A ship that was recently summoned to the island of Kos by the Greek government has a back story that you could describe as moderately interesting. Built in a Polish shipyard in 1984, it changed names as it changed hands – from Polonica, to Bonanza, to Kydon II – before adopting the name of the father of modern Greece, the former Liberal Prime Minister Eleftherios Venizelos.
Complete with a casino, disco, perfumery and gift shop, it briefly served as a floating hotel during the G8 summit in 2001 before going on to provide a more humdrum service shunting people and stuff around the Greek islands. But earlier this month, with some 2,500 migrants stuck in a disused sports stadium in Kos and several thousand others sleeping rough around the island, the Greek prime ministerial aide Alekos Flambouraris announced that the country would deal with this pressing problem by floating it.
The Eleftherios Venizelos, he said, would provide the needy with temporary shelter and give the authorities a place to issue documents that might aid their movement across Europe. That day, more than 2,000 migrants, mostly from Syria, boarded the former hotel-turned-administration centre, moored between the posh yachts and the cruise ships. The problem had been transferred from dry land to the sea. A ship brought a solution.
Ships are among the largest structures ever built by man. The largest measure more than a quarter of a mile long and weigh more than half a million tonnes – and, crucially, they can move about. Their sheer size, coupled with their ability to be sent comparatively cheaply to remote parts of the world, makes them unique in their capacity to handle tricky problems, whether they're humanitarian or "First World", whether they're caused by disease, geological faults, midlife crises or legal issues.
The idea to transform the Eleftherios Venizelos into a 2,000-capacity processing unit was a master stroke on the part of the Greek government (albeit one that might have been deployed a little earlier) but the ability of ships to shoulder troublesome burdens in difficult times is well documented. Last year, when the RFA Argus transformed itself into a hospital equipped with 100 beds and 80 staff and sailed from Cornwall to West Africa to assist with the Ebola crisis, it was the latest in a long line of floating medical centres. Perhaps the best known are owned and operated by the global charity Mercy Ships; with 75 per cent of the world's population living within 100 miles of a port city, it's been able to provide care valued at $1bn (£637m) across 57 countries since 1978.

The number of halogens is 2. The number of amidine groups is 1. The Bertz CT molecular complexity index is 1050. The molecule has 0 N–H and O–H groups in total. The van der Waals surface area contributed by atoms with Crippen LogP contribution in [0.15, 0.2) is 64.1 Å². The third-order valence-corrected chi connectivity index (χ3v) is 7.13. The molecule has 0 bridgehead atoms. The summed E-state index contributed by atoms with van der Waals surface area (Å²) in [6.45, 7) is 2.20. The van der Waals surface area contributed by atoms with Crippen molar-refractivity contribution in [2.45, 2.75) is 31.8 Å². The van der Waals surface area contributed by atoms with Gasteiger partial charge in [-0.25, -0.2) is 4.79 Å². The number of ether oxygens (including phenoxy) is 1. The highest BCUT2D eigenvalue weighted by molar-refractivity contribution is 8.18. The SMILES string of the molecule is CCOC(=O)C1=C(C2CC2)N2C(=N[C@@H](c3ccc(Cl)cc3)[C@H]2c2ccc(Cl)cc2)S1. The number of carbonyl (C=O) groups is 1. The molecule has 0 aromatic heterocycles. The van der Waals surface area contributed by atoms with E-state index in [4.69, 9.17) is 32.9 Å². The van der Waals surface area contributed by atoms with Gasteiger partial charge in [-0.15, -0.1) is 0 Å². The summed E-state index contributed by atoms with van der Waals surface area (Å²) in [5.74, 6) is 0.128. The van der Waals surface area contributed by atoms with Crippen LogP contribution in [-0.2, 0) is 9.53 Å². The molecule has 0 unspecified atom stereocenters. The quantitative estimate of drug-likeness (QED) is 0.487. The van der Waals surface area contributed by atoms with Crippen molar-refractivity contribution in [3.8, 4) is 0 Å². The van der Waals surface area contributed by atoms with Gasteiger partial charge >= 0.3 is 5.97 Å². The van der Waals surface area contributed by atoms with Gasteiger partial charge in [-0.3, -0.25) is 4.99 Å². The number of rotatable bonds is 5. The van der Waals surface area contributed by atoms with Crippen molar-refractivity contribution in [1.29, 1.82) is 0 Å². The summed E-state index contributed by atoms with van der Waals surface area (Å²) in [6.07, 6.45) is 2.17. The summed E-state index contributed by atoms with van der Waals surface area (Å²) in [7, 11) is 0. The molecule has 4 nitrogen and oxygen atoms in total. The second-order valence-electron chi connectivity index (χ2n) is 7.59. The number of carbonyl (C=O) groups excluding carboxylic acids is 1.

"A ship," the charity says, "is the most efficient platform to deliver a state-of-the-art hospital to regions where clean water, medical facilities and skilled personnel are limited." The Africa Mercy ship – the largest hospital ship in the world, currently docked at Toamasina, on the east coast of Madagascar – contains five operating theatres, intensive-care facilities and performs 7,000 interventions a year.
Decent healthcare is far from being the only pressing requirement for people living in remote regions. Russia has started building floating nuclear-power stations, the first of which, the Akademik Lomonosov, is due to be put into service early next year. The idea dates back to the 1960s, when an American Liberty class cargo ship was converted into a nuclear-power station named the MH-1A (Mobile, High-Power). In 1968, it was towed to the Panama Canal zone, where it provided a crucial source of power until it was taken out of service in 1975, and the Russians are now seeing the potential of a similar vessel.
While the Akademik Lomonosov is being sent to provide power to the Kamchatka peninsula in Russia's far east, 15 other countries (including China, Indonesia, Algeria and Namibia) are reportedly interested in hiring something similar, despite concern from some academics that it's uneconomic and vulnerable to accident and attack. In Japan, however, the Fukushima disaster of 2011 has made ship-generated power look like a safer option. Late last year, a Norwegian firm, Sevan Marine, presented a plan to the Japanese government that involved a ship using liquefied natural gas to provide power to the mainland. "Tsunamis and earthquakes don't have destructive effects on the open sea," a Sevan spokesperson said at the time. The plan was reportedly well received by the Japanese – who don't want power stations to be located in their backyard.
Ships can appear to offer a magical solution to all kinds of nimbyism, from the perfectly justified to the slightly paranoid; the action recently taken in Kos certainly succeeded in placating some locals, and there's no doubt that shunting certain problems on to water has benefits – at least on paper. The 1997 opening of HMP Weare, just off the Dorset coast, seemed to offer a double plus: a prison that wasn't within walking distance of any houses, and plenty of economic benefits brought to the local area. But while some mourned its closure in 2005, poor conditions on board (no exercise opportunities, no access to fresh air) seemed only to add to the lamentable reputation of incarceration at sea.
During the 18th and 19th centuries, dozens of ships were decommissioned by the British, made unseaworthy and used as prison hulks on which thousands of men would eventually die in captivity. Today, the world's largest prison ship – the five-storey, 47,000-tonne Vernon C Bain Correctional Centre in New York – still has its critics, with the regular assertion that it would have been "cheaper to send them to Harvard".